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|When the Sleeper Wakes||H. G. [Herbert George] Wells|
The Hall Of The Atlas
|Page 3 of 6||
This place had the appearance of an ante-room. He saw a number of people in the central space, and at the opposite end a large and imposing doorway at the top of a flight of steps, heavily curtained but giving a glimpse of some still larger hall beyond. He perceived white men in red and other negroes in black and yellow standing stiffly about those portals.
As they crossed the gallery he heard a whisper from below, "The Sleeper," and was aware of a turning of heads, a hum of observation. They entered another little passage in the wall of this ante-chamber, and then he found himself on an iron-railed gallery of metal that passed round the side of the great hall he had already seen through the curtains. He entered the place at the corner, so that he received the fullest impression of its huge proportions. The black in the wasp uniform stood aside like a well-trained servant, and closed the valve behind him.
Compared with any of the places Graham had see thus far, this second hall appeared to be decorate with extreme richness. On a pedestal at the remote end, and more brilliantly lit than any other object, was a gigantic white figure of Atlas, strong and strenuous, the globe upon his bowed shoulders. It was the first thing to strike his attention, it was so vast, so patiently and painfully real, so white and simple. Save for this figure and for a dais in the centre, the wide floor of the place was a shining vacancy. The dais was remote in the greatness of the area; it would have looked a mere slab of metal had it not been for the group of seven men who stood about a table on it, and gave an inkling of its proportions. They were all dressed in white robes, they seemed to have arisen that moment from their seats, and they were regarding Graham steadfastly. At the end of the table he perceived the glitter of some mechanical appliances.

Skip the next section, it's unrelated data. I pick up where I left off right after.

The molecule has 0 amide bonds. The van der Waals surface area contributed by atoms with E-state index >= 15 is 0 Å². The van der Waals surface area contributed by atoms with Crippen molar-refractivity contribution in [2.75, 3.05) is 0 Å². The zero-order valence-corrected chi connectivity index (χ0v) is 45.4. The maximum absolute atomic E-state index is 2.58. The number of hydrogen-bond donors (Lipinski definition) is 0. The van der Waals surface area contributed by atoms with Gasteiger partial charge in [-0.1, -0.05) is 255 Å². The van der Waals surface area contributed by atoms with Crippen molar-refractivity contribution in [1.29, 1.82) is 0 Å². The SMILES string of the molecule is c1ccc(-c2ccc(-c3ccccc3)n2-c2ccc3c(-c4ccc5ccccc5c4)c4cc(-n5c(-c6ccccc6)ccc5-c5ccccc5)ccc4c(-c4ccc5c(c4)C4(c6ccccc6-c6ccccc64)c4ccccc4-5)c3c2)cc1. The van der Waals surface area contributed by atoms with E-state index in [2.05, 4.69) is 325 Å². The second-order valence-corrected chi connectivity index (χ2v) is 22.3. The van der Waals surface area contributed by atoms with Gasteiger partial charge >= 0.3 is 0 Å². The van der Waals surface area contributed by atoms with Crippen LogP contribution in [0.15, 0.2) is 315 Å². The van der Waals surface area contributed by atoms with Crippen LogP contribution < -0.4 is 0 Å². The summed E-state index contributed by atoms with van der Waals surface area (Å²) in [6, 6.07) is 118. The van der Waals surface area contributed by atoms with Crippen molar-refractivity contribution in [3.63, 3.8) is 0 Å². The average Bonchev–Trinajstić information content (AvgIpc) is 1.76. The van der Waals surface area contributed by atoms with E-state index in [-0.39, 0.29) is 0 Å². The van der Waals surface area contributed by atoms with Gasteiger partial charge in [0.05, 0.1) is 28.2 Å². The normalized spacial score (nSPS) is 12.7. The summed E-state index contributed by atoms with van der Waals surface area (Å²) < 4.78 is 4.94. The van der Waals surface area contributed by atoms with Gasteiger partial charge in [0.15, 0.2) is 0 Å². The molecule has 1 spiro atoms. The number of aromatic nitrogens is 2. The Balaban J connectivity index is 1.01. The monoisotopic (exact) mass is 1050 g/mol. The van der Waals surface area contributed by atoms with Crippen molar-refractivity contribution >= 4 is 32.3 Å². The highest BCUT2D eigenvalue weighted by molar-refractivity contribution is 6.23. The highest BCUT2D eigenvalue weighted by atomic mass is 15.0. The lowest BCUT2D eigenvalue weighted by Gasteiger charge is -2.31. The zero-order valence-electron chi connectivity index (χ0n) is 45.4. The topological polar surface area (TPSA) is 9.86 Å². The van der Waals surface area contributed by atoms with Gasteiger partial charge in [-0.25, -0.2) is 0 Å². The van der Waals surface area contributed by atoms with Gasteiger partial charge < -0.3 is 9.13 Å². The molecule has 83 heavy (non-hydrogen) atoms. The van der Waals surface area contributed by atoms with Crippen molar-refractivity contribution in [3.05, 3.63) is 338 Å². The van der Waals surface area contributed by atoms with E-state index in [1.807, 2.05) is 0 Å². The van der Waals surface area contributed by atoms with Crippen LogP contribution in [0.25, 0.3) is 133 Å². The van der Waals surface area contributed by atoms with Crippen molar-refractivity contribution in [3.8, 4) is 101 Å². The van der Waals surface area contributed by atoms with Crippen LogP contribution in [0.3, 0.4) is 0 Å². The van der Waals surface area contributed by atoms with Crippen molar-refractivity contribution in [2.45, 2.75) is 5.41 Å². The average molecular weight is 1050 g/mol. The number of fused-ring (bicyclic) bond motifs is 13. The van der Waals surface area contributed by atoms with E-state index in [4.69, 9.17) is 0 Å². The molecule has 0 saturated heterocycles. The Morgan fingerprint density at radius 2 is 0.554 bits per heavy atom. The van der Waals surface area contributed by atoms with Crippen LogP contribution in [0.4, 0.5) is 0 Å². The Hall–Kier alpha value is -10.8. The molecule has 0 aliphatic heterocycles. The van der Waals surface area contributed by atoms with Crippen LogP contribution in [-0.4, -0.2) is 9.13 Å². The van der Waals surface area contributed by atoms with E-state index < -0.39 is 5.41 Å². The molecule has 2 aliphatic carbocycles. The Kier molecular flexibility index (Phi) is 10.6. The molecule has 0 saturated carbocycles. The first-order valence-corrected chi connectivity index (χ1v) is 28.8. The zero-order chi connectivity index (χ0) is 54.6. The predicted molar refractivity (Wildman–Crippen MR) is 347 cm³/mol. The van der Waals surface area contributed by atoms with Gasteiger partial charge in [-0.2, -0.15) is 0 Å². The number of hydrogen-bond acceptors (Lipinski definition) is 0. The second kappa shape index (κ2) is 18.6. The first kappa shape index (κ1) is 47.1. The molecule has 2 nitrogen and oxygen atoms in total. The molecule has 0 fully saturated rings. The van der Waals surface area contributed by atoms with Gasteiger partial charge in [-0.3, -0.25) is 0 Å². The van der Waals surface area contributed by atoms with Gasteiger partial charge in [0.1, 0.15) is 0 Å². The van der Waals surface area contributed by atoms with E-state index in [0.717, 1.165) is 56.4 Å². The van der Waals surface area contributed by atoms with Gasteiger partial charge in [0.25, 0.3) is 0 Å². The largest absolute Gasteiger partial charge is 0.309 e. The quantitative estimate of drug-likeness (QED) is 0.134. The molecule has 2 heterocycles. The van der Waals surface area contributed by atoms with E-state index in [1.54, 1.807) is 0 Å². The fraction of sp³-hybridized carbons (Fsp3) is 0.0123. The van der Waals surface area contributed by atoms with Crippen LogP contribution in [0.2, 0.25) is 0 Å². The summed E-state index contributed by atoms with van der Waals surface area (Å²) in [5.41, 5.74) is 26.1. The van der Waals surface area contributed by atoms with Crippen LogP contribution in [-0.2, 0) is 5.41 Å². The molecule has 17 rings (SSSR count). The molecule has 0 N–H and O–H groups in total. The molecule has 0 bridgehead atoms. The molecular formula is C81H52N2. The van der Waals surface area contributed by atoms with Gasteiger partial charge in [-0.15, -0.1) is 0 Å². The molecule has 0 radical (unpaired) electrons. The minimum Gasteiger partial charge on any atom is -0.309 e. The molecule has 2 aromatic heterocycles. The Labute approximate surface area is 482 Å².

Howard led him along the end gallery until they were opposite this mighty labouring figure. Then he stopped. The two men in red who had followed them into the gallery came and stood on either hand of Graham.
"You must remain here," murmured Howard, "for a few moments," and, without waiting for a reply, hurried away along the gallery.
"But, _why?"_ began Graham.
He moved as if to follow Howard, and found his path obstructed by one of the men in red. "You have to wait here, Sire," said the man in red.
"Whose orders? "
"Our orders, Sire."
Graham looked his exasperation.
"What place is this?" he said presently. "Who are those men? "
"They are the lords of the Council, Sire."
"What Council? "
"Oh!" said Graham, and after an equally ineffectual attempt at the other man, went to the railing and stared at the distant men in white, who stood watching him and whispering together.
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|When the Sleeper Wakes
H. G. [Herbert George] Wells
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